and Jesse the father of King David. And David was the father of Solomon by the wife of Uriah, and Solomon the father of Rehoboam, and Rehoboam the father of Abijah, and Abijah the father of Asaph, and Asaph the father of Jehoshaphat, and Jehoshaphat the father of Joram, and Joram the father of Uzziah (Matthew 1:6-8)
Ἰεσσαὶ δὲ ἐγέννησεν τὸν Δαυὶδ τὸν βασιλέα Δαυὶδ δὲ ἐγέννησεν τὸν Σολομῶνα ἐκ τῆς τοῦ Οὐρίου
Σολομὼν δὲ ἐγέννησεν τὸν Ῥοβοάμ Ῥοβοὰμ δὲ ἐγέννησεν τὸν Ἀβιά Ἀβιὰ δὲ ἐγέννησεν τὸν Ἀσάφ
Ἀσὰφ δὲ ἐγέννησεν τὸν Ἰωσαφάτ Ἰωσαφὰτ δὲ ἐγέννησεν τὸν Ἰωράμ Ἰωρὰμ δὲ ἐγέννησεν τὸν Ὀζίαν
As this year the Sunday Gospel readings’ focus is on St Matthew’s Gospel, I thought I’d start some of my personal study and Lectio Divina with that Gospel. [NB. I am using ‘Matthew’ as a convenient term for the author of the first Gospel in the order of the Christian canon].
We’ve already been going too fast!!!
For I failed to note the title added after David in verse 6. And we can do better than the translation “King David”. The Greek (Δαυὶδ τὸν βασιλέα) translates fine into English as “David the King”.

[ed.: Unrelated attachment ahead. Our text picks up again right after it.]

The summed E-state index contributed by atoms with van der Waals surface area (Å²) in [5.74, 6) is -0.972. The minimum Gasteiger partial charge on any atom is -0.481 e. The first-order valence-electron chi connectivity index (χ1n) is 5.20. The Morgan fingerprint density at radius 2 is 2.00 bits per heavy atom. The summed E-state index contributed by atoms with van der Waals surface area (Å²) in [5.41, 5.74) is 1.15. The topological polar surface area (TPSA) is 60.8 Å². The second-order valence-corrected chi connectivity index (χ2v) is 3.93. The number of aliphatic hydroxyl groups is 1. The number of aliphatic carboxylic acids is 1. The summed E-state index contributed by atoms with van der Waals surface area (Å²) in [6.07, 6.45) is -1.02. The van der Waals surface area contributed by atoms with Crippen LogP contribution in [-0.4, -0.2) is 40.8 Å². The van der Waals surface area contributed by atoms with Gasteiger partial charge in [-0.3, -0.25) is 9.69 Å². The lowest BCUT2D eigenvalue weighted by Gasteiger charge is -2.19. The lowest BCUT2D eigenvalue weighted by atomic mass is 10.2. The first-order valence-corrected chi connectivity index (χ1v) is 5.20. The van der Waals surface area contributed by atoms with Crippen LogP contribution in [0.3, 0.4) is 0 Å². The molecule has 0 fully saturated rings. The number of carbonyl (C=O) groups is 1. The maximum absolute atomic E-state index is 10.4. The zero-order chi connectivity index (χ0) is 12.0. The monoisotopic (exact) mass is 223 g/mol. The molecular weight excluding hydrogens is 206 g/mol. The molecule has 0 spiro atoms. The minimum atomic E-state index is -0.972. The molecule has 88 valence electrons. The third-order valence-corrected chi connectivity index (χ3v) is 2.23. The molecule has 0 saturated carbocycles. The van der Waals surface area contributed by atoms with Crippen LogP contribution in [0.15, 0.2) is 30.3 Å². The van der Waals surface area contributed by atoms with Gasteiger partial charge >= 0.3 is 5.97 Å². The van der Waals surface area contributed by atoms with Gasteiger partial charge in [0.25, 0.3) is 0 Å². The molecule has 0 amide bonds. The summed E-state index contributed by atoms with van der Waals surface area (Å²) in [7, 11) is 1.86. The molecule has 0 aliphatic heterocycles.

Adding “the king” sets David apart from all the men on the list so far. This giving a title also looks forward to Matthew 1:16 “Jesus …who is called the Messiah” (Ἰησοῦς ὁ λεγόμενος Χριστός).
And (have I got this right?) Matthew places a special emphasis on “king” – using it 22 times in his book. No other New Testament work uses “king” this often. The message of Jesus is the “Kingdom of God”.
Asaph – Sorry (again) to Bible-innerancy readers, it wasn’t “Asaph”. It was “Asa” (1 Chr 3:10; 1 Kings 15:9). Copyists realised Matthew’s mistake pretty early on and ‘corrected’ the text to “Asa”. People who read the KJV never even notice the issue:
And Solomon begat Roboam; and Roboam begat Abia; and Abia begat Asa;
Joram the father of Uzziah – there’s a little slippage here! It actually goes: Joram; Ahaziah; Joash; Amaziah; Uzziah (or Azariah). I think this is just another of Matthew’s mistakes (although he’s got to get his numbers correct – but that’s a spoiler for a future post). It looks as if Matthew is confusing “Ahaziah” and “Ussiah”. Ahaziah, Joash, and Amaziah aren’t that positive are they in 2 Kings 11-14 – but I would be arguing that would be reason for Matthew to include them, not to exclude them.
The list continues with no pattern of good and bad kings, continuing Matthew’s emphasis that bad can come from good and good can come from bad. In today’s list, we have evil Rehoboam is followed by evil Abijah. We skip the three wicked kings and come to good Asa (whom Matthew calls “Asaph”). Good Jehoshaphat is followed by evil Joram and good Uzziah.
To be continued…